The Tears of a Clown

Now if there's a smile upon my face…

The Jewish Cemetery, North Sherwood Street, Nottingham

I think we’re all a little guilty of this – passing by things and places in our everyday lives without really looking at them. Maybe it’s the time expansion of modern life I’m not sure but I really do try to exercise a little mindfulness and understand and comprehend the things that surround me.

Speaking to an acquaintance recently, I came to hear about a little place of historic interest right in the city centre of Nottingham, one I had passed by hundreds if not thousands of times without paying any heed to. It’s a burial-place,  a tiny, now disused cemetery for those of the Jewish faith. All I could ever profess to previously noticing was a tall sandstone wall with what looked like a patch of unremarkable wasteland behind it.


The original Jewish Cemetery, North Sherwood Street, Nottingham

A little rudimentary research tells me that Jewish people resided in Nottingham near the old castle around the time of the Norman conquest until the year of 1290 at the time they were expelled from the country by King Edward I. Apparently, they were acceded entry to the country again by Oliver Cromwell in 1657 with some settling in Nottingham for a century or so afterwards. Never a particularly prosperous community originally, it began to increase into the nineteenth century with the first synagogue in 1815 and merchants and businessmen from Germany arriving to stay, midway through that century.

Tablet above the door.


By the year of 1822 the town council agreed to lease the small area of just 144 yards to the Jewish community for use as a burial ground on North Sherwood Street, not far from the old town centre. The small plot was used until the 1860s when a larger area was required. My understanding is that a new cemetery was used after this time at Southey Street a few minutes walk away. Since then, a section of the large general cemetery at Wilford Hill to the south of the city has been used from around the middle of the twentieth century. The gate at North Sherwood Street’s little cemetery now remains locked, hiding it’s story.

Wherever we walk, history walks with us.


January 19, 2012 - Posted by | On The Road, Times Gone By


  1. My great, great grandfather was the last person to be buried in this cemetery in 1863…I would very much like to be able to unlock the gate and see his grave. He was the Head of the Nottingham Jewish Community in 1840 and held services at his home in Park Street. Please can you help to add some more details to my Family Tree.

    Comment by Jo Pereira-Mendoza | May 22, 2012

  2. Hi Jo. I’m afraid I can’t be of much help to you, wish I could, The little cemetery has always appeared to be well locked up whenever I have passed by and looks a little ‘forgotten’. I have never been inside but only seen pictures of the interior. Perhaps you could contact the local council re gaining access?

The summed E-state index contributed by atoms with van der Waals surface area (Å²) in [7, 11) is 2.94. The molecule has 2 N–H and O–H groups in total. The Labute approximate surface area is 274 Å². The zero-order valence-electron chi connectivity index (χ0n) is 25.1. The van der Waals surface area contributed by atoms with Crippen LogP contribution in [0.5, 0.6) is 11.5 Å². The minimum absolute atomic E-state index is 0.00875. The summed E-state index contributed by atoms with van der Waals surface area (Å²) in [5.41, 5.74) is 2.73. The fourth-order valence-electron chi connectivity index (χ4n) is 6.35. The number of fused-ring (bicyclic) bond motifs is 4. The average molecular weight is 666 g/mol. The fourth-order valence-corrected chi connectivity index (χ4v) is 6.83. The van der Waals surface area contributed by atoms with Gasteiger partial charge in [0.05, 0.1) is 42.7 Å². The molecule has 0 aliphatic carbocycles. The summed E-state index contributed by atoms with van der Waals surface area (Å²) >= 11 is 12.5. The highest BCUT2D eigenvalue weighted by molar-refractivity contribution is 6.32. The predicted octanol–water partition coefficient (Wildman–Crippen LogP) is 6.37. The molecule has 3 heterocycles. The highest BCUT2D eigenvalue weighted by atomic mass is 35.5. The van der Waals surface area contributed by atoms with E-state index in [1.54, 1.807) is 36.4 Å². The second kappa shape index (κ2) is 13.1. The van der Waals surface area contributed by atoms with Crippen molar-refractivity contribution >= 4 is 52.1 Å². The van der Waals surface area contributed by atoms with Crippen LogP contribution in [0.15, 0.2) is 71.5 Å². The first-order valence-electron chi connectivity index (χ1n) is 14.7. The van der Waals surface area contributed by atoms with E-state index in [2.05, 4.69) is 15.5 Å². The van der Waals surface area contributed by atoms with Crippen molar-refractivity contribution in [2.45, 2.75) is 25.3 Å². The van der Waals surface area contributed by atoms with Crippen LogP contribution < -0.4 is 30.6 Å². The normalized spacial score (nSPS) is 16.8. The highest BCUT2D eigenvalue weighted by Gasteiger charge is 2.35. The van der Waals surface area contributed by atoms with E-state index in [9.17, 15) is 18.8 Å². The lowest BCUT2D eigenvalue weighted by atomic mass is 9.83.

Comment by Stuart | May 23, 2012

  3. I will try to contact the City Counil regarding this….thanks for your help. Jo

    Comment by Jo Pereira-Mendoza | May 23, 2012

  4. Hi, Do you know of any Jewish families living in the Arboretum during the 19th Century?. This may sound strange but I live in the Arboretum and have a resident ghost, I never expected him to be Jewish, but on asking him to appear to me as I was getting fed up of seeing him out of the corner of my eye most days and on photos taken as a silhouette, he finally appeared – A tall Jewish man with a beard, top hat and black clothes.

    Comment by Cathy H | July 18, 2012

  5. An interesting story, Cathy. Sorry, I can’t be of any help regarding Jewish families in the area.

    Comment by Stuart | July 18, 2012

  6. Hi Cathy! My late great great grandfather was buried in Sherwood Street Cemetery in 1863. His name was Joel Davis and he was a jeweller. He was born in Poland in 1784. …….the rest of his family moved to Birmingham after his death.

    Joel was the last person to be buried at the cemetery and you can still see his gravestone made of slate with an oval top 5′ high plus ewer and bowl.

    He may be restless…his great granddaughter passed away a few months ago …..I was going to visit from Manchester a few weeks ago but cancelled……………………………………………..Let me know what happens.

    Comment by Jo Pereira-Mendoza | July 19, 2012

  7. Thanks Stuart and Jo. I certainly wasnt expecting a Jewish Gentleman in the house but he’s more than welcome.He tends to keep watch, often when I’m cooking for some reason? I’ve always been interested in the Jewish Religion so maybe thats why he chose my house? 🙂

    Comment by Cathy H | July 23, 2012

  8. Hi,My husband and I were walking from town today and we noticed this plaque on Sherwood Street so we stop to read it when a young lady also stopped and told us that it was a Jewish Burial Ground.It looks so sad and forgotten.why do we neglect these places when they are part of our history.and we should treasure them.

    Comment by Jill | February 28, 2013

  9. I totally agree, Jill. the little cemetery looks so forlorn and it is a great shame. Let alone respecting the people that are buried there, it is part of Nottingham’s history and should be looked after.

    Comment by Stuart | February 28, 2013

  10. Hello Stuart and Cathy…..Hello after 3 years! I have at last arranged to come to Nottingham to visit my great great grandfather’s grave and would like to meet either of you if possible…..this will be on Tuesday of this week, 7th July 2015, in the morning. I have arranged for the gate to be opened.Jo Pereira-Mendoza

    Comment by Jo Pereira-Mendoza | July 5, 2015

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